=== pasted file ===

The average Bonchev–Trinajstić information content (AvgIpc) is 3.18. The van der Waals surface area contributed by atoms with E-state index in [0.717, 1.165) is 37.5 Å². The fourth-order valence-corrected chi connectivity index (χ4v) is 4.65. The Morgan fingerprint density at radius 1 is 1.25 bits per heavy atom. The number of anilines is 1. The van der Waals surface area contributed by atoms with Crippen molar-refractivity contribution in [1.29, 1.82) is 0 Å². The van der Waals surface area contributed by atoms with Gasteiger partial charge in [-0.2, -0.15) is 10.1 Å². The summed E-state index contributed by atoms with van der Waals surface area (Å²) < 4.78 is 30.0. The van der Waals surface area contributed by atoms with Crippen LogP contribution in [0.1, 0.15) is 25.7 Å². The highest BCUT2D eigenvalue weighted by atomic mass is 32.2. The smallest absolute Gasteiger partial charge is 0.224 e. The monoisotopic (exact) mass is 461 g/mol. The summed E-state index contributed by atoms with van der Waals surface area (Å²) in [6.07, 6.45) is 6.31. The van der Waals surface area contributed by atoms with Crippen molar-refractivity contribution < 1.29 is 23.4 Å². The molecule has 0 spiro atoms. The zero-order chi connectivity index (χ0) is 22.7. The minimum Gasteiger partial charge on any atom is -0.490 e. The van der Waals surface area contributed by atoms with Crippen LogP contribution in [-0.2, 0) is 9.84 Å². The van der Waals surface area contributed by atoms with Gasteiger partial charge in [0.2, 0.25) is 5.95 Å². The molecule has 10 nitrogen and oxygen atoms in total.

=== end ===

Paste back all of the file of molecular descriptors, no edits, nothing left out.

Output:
The average Bonchev–Trinajstić information content (AvgIpc) is 3.18. The van der Waals surface area contributed by atoms with E-state index in [0.717, 1.165) is 37.5 Å². The fourth-order valence-corrected chi connectivity index (χ4v) is 4.65. The Morgan fingerprint density at radius 1 is 1.25 bits per heavy atom. The number of anilines is 1. The van der Waals surface area contributed by atoms with Crippen molar-refractivity contribution in [1.29, 1.82) is 0 Å². The van der Waals surface area contributed by atoms with Gasteiger partial charge in [-0.2, -0.15) is 10.1 Å². The summed E-state index contributed by atoms with van der Waals surface area (Å²) < 4.78 is 30.0. The van der Waals surface area contributed by atoms with Crippen LogP contribution in [0.1, 0.15) is 25.7 Å². The highest BCUT2D eigenvalue weighted by atomic mass is 32.2. The smallest absolute Gasteiger partial charge is 0.224 e. The monoisotopic (exact) mass is 461 g/mol. The summed E-state index contributed by atoms with van der Waals surface area (Å²) in [6.07, 6.45) is 6.31. The van der Waals surface area contributed by atoms with Crippen molar-refractivity contribution < 1.29 is 23.4 Å². The molecule has 0 spiro atoms. The zero-order chi connectivity index (χ0) is 22.7. The minimum Gasteiger partial charge on any atom is -0.490 e. The van der Waals surface area contributed by atoms with Crippen LogP contribution in [-0.2, 0) is 9.84 Å². The van der Waals surface area contributed by atoms with Gasteiger partial charge in [0.2, 0.25) is 5.95 Å². The molecule has 10 nitrogen and oxygen atoms in total.